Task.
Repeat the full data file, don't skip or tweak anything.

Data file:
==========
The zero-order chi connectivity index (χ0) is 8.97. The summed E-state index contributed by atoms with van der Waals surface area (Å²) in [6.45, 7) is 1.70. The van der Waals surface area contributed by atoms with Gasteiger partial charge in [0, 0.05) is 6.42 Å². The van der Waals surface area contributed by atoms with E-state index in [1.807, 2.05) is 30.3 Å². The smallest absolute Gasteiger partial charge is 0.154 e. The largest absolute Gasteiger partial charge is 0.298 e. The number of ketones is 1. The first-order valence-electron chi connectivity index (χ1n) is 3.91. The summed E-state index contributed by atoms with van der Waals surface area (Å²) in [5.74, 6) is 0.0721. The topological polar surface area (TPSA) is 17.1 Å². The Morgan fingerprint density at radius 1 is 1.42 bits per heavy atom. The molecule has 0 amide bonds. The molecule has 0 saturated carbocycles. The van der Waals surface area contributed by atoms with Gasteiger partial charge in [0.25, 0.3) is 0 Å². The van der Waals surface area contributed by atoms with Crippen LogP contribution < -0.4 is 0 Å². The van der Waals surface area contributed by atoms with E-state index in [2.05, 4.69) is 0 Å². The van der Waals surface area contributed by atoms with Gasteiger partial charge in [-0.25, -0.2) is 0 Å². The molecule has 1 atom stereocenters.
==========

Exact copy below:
The zero-order chi connectivity index (χ0) is 8.97. The summed E-state index contributed by atoms with van der Waals surface area (Å²) in [6.45, 7) is 1.70. The van der Waals surface area contributed by atoms with Gasteiger partial charge in [0, 0.05) is 6.42 Å². The van der Waals surface area contributed by atoms with E-state index in [1.807, 2.05) is 30.3 Å². The smallest absolute Gasteiger partial charge is 0.154 e. The largest absolute Gasteiger partial charge is 0.298 e. The number of ketones is 1. The first-order valence-electron chi connectivity index (χ1n) is 3.91. The summed E-state index contributed by atoms with van der Waals surface area (Å²) in [5.74, 6) is 0.0721. The topological polar surface area (TPSA) is 17.1 Å². The Morgan fingerprint density at radius 1 is 1.42 bits per heavy atom. The molecule has 0 amide bonds. The molecule has 0 saturated carbocycles. The van der Waals surface area contributed by atoms with Gasteiger partial charge in [0.25, 0.3) is 0 Å². The van der Waals surface area contributed by atoms with Crippen LogP contribution < -0.4 is 0 Å². The van der Waals surface area contributed by atoms with E-state index in [2.05, 4.69) is 0 Å². The van der Waals surface area contributed by atoms with Gasteiger partial charge in [-0.25, -0.2) is 0 Å². The molecule has 1 atom stereocenters.